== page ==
Apply this simple logic to Wall street stocks and earning ratios, home equity etc..debt ratio,,,and you get a view that something will eventually fail,,,predicting when is a little harder....but predicting failure is easy...

Bing, how does the recent turn of events affect the 'Canadia' takeover? can we get credit to pursue such a venture anymore.

Ah yes, but in order to avoid, policy makers need to do the studying and stripping of funny hats and old words. And they need convince masses of people to do the same (or at least trust that those in power to use lessons learned from the past). Since more people know about 30 Rock than what happened more than 30 years ago, we continue to be in a tough place.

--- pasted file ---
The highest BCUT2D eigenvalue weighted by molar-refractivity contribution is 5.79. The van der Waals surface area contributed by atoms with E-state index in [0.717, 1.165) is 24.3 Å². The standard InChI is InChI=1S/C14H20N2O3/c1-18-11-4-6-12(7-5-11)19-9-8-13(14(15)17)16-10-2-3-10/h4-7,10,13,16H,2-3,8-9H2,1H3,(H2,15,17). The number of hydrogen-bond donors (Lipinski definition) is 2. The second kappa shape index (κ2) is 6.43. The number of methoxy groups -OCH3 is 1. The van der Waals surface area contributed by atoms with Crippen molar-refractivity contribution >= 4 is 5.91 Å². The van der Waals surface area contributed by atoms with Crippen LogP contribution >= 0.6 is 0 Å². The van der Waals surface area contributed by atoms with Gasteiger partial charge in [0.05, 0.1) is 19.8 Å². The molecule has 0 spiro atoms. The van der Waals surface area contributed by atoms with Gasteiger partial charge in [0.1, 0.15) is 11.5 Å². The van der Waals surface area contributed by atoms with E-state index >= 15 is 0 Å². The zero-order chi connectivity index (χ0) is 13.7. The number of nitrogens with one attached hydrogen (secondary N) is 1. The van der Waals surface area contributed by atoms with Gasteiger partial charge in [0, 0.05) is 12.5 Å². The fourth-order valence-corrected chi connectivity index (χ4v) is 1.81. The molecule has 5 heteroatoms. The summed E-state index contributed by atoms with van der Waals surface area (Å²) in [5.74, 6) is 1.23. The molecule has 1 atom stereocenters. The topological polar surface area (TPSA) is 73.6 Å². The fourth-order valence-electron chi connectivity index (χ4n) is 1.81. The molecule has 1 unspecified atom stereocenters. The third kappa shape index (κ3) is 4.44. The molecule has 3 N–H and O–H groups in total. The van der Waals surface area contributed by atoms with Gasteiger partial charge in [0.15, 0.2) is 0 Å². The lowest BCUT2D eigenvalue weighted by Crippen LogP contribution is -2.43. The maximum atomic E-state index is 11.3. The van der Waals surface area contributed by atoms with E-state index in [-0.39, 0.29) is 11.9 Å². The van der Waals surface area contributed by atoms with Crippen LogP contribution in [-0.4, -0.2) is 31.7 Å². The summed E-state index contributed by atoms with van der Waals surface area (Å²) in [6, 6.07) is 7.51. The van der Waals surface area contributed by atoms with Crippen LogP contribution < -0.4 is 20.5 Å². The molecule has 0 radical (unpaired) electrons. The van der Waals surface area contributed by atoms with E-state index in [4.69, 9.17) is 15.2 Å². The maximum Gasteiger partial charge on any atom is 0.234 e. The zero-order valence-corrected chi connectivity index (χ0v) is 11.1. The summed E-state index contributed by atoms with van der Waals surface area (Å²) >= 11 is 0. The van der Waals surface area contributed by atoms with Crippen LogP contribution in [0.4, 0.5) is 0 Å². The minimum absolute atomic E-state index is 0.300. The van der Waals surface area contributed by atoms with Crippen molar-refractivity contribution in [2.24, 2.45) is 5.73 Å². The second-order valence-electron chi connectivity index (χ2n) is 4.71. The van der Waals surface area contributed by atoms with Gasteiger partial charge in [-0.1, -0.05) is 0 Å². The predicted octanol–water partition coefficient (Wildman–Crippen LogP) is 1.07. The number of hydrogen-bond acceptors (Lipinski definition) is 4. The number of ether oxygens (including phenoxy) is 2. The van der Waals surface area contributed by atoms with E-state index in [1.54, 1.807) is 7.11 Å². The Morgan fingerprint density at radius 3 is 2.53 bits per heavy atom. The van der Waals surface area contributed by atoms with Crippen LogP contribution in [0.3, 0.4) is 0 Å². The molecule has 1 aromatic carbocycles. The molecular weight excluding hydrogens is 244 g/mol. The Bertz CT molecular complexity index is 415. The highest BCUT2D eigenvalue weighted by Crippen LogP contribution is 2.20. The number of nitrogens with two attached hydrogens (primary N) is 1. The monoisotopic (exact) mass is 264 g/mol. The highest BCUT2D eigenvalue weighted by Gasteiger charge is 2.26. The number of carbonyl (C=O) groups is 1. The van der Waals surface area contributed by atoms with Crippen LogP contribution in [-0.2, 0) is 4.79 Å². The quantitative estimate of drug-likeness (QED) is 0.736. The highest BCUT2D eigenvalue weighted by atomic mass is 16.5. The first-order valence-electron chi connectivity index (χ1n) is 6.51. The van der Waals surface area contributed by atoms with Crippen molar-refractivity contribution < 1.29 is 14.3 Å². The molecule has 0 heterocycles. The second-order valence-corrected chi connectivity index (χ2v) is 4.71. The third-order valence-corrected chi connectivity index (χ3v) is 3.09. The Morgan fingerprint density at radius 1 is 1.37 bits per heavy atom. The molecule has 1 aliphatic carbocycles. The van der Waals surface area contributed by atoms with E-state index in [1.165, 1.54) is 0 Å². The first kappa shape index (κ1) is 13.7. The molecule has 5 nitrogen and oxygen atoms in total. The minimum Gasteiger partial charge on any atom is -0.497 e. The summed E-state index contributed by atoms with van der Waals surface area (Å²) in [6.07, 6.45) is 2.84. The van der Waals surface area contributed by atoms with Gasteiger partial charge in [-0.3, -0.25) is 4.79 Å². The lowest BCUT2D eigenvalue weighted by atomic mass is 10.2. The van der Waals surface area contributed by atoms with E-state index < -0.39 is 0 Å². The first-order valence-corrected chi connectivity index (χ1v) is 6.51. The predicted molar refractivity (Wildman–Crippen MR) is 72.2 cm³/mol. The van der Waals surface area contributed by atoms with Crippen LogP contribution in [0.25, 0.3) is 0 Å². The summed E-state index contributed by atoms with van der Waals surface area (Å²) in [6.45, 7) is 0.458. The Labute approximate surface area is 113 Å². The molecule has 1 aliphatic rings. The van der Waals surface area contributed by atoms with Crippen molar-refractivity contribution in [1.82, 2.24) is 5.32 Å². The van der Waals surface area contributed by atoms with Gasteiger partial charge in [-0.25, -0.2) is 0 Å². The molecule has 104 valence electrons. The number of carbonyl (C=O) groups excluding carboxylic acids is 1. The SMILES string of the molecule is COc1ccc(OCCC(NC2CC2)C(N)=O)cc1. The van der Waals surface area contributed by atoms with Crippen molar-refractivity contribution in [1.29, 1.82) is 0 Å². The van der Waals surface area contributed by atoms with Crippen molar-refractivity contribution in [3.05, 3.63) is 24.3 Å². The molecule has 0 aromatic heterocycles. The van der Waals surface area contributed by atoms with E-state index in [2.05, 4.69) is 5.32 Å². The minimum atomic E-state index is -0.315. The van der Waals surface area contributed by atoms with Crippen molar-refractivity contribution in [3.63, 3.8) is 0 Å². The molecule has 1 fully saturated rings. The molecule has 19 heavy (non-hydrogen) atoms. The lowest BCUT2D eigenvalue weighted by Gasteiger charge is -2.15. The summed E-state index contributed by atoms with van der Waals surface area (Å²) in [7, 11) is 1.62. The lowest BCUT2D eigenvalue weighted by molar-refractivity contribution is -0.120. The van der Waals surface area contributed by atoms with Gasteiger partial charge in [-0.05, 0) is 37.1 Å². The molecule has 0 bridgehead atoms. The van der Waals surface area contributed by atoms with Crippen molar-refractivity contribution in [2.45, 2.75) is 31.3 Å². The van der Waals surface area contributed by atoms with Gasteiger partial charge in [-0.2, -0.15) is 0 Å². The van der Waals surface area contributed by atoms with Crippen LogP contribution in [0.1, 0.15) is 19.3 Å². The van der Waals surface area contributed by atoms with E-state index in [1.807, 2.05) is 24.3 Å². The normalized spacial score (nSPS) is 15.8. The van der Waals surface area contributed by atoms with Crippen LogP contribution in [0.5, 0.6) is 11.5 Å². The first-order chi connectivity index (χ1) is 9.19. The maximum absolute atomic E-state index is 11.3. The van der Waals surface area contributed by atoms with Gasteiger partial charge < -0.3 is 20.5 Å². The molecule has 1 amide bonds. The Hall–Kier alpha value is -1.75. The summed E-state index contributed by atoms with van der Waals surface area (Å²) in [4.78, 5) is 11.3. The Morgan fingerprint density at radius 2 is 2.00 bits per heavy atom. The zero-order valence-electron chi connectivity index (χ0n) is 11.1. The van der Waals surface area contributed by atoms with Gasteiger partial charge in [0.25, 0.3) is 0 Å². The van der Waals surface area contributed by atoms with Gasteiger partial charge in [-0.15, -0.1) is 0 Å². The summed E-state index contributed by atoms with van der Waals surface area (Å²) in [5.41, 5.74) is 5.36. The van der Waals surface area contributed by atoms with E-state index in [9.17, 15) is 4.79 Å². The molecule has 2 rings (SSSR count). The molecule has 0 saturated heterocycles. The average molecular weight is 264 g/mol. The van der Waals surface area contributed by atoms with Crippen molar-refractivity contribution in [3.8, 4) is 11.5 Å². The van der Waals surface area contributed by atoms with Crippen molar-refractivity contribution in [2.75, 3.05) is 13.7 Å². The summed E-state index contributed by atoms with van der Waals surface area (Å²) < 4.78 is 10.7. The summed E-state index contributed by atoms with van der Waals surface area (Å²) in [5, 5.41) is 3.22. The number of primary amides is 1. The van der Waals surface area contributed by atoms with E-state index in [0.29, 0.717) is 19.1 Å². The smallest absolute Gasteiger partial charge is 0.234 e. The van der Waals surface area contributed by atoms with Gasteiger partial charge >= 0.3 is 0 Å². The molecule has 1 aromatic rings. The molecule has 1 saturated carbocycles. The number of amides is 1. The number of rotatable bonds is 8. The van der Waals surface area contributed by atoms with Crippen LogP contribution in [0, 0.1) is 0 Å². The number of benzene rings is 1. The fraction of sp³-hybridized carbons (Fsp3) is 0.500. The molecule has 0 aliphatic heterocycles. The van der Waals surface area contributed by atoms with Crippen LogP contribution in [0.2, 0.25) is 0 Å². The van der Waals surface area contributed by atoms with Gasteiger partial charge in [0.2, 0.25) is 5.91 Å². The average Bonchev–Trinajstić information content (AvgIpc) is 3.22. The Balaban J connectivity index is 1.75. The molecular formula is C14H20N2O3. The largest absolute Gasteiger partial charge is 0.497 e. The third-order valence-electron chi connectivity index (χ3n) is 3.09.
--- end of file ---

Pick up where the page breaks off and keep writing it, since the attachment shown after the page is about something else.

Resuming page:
Man's infalible confidence in his own wisdom is only shaken when his bubbles burst. but hey, you can allways blow another........

Hey! I did predict it, over and over and over to anyone who would listen. I predicted the dotbomb crash all the way up to the top. That was obvious from every idiot I knew who figured they were a web developer and actually got hired!
I predicted the housing bubble all the way up to the top. It was obvious that the borrowing had to stop someday. It is just that damn timing thing.
So how do you figure that I didn't make any money off knowing what was going to happen when it was all so obvious to anyone who looked?